When Washington’s Supreme Court found the state legislature “has not complied with it’s constitutional duty to make ample provision for the education of all children in Washington” (see McCleary vs. State of Washington), legislators gave the Washington State Institute of Public Policy* this question to answer: “If K–12 spending is increased, is there reason to believe that student outcomes will improve and, if so, by how much?”
WSIPP’s two-part answer: Yes – especially with younger students:
First, the weight of the evidence indicates that, on average, there is a positive relationship between K–12 per-pupil expenditures and student outcomes. Second, the effect appears to be stronger in lower school grades than in upper grades.
To arrive at this conclusion, WSIPP researchers looked at historical K-12 funding data from Washington and around the country. Overall, they found that while Washington’s inflation-adjusted per-pupil spending had increased since 1950, its rate of increase had been much lower than most other states (see graph at right).
Once it was determined that Washington was funding K-12 education at a lower rate than most other states, WISPP then sought to establish whether or not “money matters” in K-12 educational outcomes. Analyzing data from around the country, WISPP found “40 credible evaluations of the degree to which K–12 per-pupil expenditures have a cause-and-effect relationship with student outcomes.”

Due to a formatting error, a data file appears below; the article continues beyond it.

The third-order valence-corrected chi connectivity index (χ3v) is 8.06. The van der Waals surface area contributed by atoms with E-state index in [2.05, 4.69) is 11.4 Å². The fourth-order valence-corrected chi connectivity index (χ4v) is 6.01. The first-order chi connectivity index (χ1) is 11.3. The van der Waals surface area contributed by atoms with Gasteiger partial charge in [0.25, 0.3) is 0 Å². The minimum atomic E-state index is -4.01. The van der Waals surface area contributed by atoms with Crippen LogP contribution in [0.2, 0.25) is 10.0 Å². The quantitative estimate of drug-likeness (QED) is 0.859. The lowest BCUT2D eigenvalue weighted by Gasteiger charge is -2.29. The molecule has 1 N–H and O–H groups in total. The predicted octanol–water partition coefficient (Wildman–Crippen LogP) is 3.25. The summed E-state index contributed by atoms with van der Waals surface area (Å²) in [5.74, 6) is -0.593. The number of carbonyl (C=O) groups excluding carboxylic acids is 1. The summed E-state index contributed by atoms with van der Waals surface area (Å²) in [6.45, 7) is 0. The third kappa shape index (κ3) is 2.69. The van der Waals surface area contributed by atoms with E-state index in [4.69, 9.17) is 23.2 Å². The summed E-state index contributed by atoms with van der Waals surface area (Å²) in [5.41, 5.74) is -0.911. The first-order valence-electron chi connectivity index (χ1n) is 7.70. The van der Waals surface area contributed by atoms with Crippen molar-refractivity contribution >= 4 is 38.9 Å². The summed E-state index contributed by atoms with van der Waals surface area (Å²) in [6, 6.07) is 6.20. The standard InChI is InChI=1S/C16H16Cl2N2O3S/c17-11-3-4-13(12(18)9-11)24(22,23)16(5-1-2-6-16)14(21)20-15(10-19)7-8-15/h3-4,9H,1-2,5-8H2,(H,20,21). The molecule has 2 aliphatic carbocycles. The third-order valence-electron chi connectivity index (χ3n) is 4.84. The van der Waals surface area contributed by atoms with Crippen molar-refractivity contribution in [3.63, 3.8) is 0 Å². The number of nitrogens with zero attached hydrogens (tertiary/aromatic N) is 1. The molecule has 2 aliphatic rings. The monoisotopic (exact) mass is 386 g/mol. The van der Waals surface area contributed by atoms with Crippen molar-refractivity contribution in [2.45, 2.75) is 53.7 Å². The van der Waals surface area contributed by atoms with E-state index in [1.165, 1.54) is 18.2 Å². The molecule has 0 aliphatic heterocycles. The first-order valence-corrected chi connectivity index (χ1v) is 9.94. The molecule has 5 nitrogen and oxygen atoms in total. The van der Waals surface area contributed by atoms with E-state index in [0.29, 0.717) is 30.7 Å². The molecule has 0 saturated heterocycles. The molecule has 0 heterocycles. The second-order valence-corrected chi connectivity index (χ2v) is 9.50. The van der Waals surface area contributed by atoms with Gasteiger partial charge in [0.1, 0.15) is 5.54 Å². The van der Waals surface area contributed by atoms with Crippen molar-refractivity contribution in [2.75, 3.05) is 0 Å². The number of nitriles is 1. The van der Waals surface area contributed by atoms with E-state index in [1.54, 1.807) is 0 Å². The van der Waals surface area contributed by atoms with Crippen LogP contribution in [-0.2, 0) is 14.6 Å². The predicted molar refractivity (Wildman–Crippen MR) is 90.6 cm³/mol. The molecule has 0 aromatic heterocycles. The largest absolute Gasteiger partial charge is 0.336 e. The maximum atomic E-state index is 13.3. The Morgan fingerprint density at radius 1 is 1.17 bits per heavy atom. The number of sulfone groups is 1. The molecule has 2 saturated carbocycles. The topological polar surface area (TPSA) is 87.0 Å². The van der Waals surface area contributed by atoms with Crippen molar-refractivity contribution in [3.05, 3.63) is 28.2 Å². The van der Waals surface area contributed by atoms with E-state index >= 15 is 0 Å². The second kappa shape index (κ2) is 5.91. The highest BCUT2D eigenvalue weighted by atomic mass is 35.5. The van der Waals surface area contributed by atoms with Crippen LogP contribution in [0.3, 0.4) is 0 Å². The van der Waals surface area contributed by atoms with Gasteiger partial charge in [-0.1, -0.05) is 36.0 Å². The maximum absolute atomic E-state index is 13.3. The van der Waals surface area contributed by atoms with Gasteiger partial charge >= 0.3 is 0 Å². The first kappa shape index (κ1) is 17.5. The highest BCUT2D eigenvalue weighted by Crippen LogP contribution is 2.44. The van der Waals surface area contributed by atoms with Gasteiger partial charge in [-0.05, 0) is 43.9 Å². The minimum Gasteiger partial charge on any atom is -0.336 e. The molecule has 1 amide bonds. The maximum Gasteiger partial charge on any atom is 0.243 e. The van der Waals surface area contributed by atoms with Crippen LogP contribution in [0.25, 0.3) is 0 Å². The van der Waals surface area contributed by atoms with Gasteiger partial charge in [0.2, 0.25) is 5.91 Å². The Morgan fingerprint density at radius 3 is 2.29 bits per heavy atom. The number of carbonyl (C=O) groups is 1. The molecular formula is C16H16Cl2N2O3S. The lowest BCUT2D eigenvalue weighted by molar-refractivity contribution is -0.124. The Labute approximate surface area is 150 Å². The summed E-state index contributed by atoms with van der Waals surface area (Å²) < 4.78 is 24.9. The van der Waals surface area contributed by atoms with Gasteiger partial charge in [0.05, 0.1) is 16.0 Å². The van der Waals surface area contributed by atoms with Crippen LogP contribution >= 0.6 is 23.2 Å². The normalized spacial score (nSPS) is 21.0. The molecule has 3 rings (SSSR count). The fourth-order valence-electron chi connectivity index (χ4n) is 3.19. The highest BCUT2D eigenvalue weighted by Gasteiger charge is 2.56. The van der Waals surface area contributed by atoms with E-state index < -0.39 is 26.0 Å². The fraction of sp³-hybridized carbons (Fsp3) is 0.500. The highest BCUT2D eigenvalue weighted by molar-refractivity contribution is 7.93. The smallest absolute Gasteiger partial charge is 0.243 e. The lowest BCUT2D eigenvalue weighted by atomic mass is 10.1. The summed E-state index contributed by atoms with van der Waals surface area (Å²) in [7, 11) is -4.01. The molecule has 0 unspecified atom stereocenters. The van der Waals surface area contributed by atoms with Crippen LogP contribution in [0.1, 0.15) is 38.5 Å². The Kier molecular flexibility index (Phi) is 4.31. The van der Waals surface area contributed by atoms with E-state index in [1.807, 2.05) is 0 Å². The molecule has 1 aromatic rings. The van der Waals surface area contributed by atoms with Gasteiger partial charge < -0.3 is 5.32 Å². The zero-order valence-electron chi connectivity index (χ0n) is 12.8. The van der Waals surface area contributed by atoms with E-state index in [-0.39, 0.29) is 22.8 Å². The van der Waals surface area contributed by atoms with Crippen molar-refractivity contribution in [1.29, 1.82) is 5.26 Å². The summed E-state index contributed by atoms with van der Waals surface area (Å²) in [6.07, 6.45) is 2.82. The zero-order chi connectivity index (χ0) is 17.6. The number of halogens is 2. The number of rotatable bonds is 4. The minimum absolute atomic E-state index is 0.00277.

Translation: yes, funding matters. These evaluations found that especially among lower grades,more funding led to better outcomes in standardized test scores, high school graduation rates, and dropout rates.
WSIPP estimates the practical magnitude of a 10% increase in spending would be a long-term improvement of 3.7% in graduation rates.
This isn’t breaking news, especially for teachers and administrators who see the effects of state budget cuts in their classrooms and school buildings first-hand. But it is an important reminder that adequate funding for K-12 education – which often receives second billing to buzzwords like “flexibility” and “innovative approaches” – is critical to better educational outcomes.
*Created by Washington’s Legislature in 1983, the Washington State Institute for Public Policy (WSIPP) carries out “practical, non-partisan research—at legislative direction—on issues of importance to Washington State.” It has policy analysts and economists on staff, and provides high-quality research to answer legislative questions.